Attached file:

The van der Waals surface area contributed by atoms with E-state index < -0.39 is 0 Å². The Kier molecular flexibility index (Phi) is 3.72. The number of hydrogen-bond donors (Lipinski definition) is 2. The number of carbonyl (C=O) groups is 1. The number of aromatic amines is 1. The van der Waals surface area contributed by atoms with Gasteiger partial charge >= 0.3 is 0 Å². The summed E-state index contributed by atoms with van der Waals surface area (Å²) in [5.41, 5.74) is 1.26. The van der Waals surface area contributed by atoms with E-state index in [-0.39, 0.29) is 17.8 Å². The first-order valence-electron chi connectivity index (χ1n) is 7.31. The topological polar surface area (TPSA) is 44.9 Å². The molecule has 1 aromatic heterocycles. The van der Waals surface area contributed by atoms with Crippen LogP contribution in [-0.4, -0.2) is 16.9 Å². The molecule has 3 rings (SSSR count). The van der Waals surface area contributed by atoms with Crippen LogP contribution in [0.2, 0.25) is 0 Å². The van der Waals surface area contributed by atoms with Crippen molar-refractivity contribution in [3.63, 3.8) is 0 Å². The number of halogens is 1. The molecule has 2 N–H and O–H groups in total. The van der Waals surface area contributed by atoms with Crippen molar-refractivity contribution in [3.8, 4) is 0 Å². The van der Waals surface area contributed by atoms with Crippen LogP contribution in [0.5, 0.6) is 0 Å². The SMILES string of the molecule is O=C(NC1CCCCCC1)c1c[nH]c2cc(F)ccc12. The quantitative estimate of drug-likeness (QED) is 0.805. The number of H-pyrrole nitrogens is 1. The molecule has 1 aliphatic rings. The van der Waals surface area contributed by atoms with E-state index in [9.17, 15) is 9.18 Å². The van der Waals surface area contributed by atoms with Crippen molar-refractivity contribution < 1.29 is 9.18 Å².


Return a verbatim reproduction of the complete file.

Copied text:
The van der Waals surface area contributed by atoms with E-state index < -0.39 is 0 Å². The Kier molecular flexibility index (Phi) is 3.72. The number of hydrogen-bond donors (Lipinski definition) is 2. The number of carbonyl (C=O) groups is 1. The number of aromatic amines is 1. The van der Waals surface area contributed by atoms with Gasteiger partial charge >= 0.3 is 0 Å². The summed E-state index contributed by atoms with van der Waals surface area (Å²) in [5.41, 5.74) is 1.26. The van der Waals surface area contributed by atoms with E-state index in [-0.39, 0.29) is 17.8 Å². The first-order valence-electron chi connectivity index (χ1n) is 7.31. The topological polar surface area (TPSA) is 44.9 Å². The molecule has 1 aromatic heterocycles. The van der Waals surface area contributed by atoms with Crippen LogP contribution in [-0.4, -0.2) is 16.9 Å². The molecule has 3 rings (SSSR count). The van der Waals surface area contributed by atoms with Crippen LogP contribution in [0.2, 0.25) is 0 Å². The van der Waals surface area contributed by atoms with Crippen molar-refractivity contribution in [3.63, 3.8) is 0 Å². The number of halogens is 1. The molecule has 2 N–H and O–H groups in total. The van der Waals surface area contributed by atoms with Crippen molar-refractivity contribution in [3.8, 4) is 0 Å². The van der Waals surface area contributed by atoms with Crippen LogP contribution in [0.5, 0.6) is 0 Å². The SMILES string of the molecule is O=C(NC1CCCCCC1)c1c[nH]c2cc(F)ccc12. The quantitative estimate of drug-likeness (QED) is 0.805. The number of H-pyrrole nitrogens is 1. The molecule has 1 aliphatic rings. The van der Waals surface area contributed by atoms with E-state index in [9.17, 15) is 9.18 Å². The van der Waals surface area contributed by atoms with Crippen molar-refractivity contribution < 1.29 is 9.18 Å².